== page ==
<?xml version="1.0" encoding="UTF-8"?>
    <!DOCTYPE beans PUBLIC "-//SPRING//DTD BEAN//EN" "http://www.springframework.org/dtd/springbeans.dtd">
    <beans>
    <!-- bean configuration which enables dependency injection -->
    <bean id="helloBean" class="org.springframework.aop.framework.ProxyFactoryBean">
    <property name="target">
    <bean class="HelloImpl" singleton="false" />
    </property>
    </bean>
    </beans>

    STEP 3:

    Write your Test class. The "SpringConfig.xml" configuration file should be in the classpath.

    import org.springframework.context.ApplicationContext;
    import org.springframework.context.support.FileSystemXmlApplicationContext;
    public class Test {
    public static void main(String[] args) {
    ApplicationContext ctx = new FileSystemXmlApplicationContext("SpringConfig.xml");
    Hello h = (Hello)ctx.getBean("helloBean");
    h.hello();
    }
    }


    If you run the Test class, you should get an output of :

    Printing hello.

    Now, if you want to trace your methods like hello() before and after in your Hello class, then you can make use of the Spring AOP.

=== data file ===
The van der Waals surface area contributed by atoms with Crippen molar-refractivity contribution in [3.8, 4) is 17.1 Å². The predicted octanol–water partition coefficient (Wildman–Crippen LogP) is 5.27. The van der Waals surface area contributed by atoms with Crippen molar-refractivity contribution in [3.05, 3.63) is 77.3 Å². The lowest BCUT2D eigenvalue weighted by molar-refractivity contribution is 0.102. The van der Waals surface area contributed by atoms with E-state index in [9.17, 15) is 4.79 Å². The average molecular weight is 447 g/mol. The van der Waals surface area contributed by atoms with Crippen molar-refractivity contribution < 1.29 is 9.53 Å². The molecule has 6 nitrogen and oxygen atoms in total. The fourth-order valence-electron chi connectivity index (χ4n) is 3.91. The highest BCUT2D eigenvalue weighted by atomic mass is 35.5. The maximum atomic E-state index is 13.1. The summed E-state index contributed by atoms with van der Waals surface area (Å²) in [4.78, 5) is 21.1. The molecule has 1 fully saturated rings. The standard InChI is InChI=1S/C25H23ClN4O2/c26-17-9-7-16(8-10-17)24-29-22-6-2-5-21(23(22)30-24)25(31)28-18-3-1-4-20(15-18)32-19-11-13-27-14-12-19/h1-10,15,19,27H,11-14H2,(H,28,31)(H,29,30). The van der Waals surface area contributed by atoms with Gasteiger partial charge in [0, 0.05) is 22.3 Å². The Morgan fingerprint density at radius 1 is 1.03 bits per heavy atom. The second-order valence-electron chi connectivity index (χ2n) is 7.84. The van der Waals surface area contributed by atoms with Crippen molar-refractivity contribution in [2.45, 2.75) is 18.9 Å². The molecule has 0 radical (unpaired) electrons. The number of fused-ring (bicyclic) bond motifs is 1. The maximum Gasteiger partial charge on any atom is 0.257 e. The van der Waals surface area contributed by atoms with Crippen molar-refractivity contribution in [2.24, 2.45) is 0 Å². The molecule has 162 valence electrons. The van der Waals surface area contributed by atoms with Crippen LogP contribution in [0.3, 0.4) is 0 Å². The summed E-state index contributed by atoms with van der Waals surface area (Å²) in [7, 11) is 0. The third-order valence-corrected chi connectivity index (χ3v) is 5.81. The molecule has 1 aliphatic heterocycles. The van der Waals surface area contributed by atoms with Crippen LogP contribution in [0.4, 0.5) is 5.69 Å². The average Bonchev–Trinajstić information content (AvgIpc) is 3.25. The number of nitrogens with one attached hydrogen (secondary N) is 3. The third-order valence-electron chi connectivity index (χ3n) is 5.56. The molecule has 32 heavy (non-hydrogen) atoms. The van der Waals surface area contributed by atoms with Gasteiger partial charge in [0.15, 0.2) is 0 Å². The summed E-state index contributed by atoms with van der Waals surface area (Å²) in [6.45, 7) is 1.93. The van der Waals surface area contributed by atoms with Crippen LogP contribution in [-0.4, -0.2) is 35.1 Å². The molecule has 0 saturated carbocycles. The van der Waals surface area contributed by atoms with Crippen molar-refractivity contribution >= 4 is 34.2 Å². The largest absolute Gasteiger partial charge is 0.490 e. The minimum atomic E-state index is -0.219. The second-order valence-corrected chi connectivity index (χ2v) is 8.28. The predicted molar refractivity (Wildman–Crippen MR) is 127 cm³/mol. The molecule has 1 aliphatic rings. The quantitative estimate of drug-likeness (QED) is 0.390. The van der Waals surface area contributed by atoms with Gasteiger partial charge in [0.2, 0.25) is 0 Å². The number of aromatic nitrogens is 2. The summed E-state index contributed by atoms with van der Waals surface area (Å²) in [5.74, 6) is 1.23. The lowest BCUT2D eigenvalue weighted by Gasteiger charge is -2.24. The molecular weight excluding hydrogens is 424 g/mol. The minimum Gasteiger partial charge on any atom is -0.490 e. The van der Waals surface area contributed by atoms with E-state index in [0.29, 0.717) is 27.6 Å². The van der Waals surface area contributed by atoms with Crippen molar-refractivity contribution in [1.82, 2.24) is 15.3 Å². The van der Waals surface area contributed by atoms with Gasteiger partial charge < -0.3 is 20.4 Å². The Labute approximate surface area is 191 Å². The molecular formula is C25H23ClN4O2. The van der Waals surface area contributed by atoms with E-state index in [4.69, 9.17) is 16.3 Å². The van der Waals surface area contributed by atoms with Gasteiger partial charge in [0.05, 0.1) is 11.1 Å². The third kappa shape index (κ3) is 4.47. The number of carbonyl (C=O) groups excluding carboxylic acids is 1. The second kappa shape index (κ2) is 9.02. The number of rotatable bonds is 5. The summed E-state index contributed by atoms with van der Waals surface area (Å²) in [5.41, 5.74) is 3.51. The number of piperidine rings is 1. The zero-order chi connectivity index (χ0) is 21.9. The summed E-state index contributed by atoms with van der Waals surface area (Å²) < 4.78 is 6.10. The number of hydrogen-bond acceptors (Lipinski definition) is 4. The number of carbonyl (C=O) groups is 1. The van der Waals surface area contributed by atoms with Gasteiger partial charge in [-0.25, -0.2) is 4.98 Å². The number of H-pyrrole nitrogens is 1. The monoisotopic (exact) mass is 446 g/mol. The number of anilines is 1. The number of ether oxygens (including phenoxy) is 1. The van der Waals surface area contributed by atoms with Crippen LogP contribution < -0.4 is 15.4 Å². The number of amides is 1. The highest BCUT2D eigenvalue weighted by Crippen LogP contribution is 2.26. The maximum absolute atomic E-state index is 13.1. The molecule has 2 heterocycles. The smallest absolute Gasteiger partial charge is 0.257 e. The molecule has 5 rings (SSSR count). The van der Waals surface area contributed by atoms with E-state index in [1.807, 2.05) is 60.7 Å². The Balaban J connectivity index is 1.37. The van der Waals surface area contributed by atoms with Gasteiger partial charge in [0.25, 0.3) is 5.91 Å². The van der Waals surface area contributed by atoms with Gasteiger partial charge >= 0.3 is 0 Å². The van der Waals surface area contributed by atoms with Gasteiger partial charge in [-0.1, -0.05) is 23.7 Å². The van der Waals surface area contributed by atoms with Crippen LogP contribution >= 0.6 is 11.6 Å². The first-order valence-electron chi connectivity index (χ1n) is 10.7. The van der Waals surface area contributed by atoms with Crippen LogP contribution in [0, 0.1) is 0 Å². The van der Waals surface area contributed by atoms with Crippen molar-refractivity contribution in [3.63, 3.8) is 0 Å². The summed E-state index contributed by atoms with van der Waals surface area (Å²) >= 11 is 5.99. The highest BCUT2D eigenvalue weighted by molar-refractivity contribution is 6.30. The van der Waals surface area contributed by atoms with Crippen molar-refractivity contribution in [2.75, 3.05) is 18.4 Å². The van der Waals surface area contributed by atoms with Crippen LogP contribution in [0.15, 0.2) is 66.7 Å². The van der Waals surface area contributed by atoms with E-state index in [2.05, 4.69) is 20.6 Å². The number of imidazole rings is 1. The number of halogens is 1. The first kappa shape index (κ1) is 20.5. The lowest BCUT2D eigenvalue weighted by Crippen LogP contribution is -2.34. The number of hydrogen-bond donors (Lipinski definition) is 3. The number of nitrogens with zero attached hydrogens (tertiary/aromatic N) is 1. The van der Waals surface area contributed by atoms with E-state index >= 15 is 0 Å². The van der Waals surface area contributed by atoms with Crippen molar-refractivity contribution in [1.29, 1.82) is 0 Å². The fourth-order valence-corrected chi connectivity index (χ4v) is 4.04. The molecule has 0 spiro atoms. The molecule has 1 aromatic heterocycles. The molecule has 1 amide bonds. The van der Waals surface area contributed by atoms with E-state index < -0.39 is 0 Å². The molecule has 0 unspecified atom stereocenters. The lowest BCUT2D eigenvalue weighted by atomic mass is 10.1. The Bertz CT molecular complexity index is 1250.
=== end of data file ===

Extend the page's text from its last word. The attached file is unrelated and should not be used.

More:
STEP 4:

    Firstly you need to define the classes for the before and after advice for the method tracing as follows:

    import java.lang.reflect.Method;
    import org.springframework.aop.MethodBeforeAdvice;
    public class TracingBeforeAdvice implements MethodBeforeAdvice {
    public void before(Method arg0, Object[] arg1, Object arg2) throws Throwable {
    System.out.println("Just before method call...");
    }
    }


    import java.lang.reflect.Method;
    import org.springframework.aop.AfterReturningAdvice;
    public class TracingAfterAdvice implements AfterReturningAdvice {
    public void afterReturning(Object arg0, Method arg1, Object[] arg2, Object arg3) throws Throwable {
    System.out.println("Just after returning from the method call...");
    }
    }

    STEP 5:

    In order to attach the advice to the appropriate joint points, you must make a few amendments to the SpringConfig.xml file as shown below in bold:

    <?xml version="1.0" encoding="UTF-8"?>
    <!DOCTYPE beans PUBLIC "-//SPRING//DTD BEAN//EN" "http://www.springframework.org/dtd/springbeans.dtd">
    <beans>
    <!-- bean configuration which enables dependency injection -->
    <bean id="helloBean" class="org.springframework.aop.framework.ProxyFactoryBean">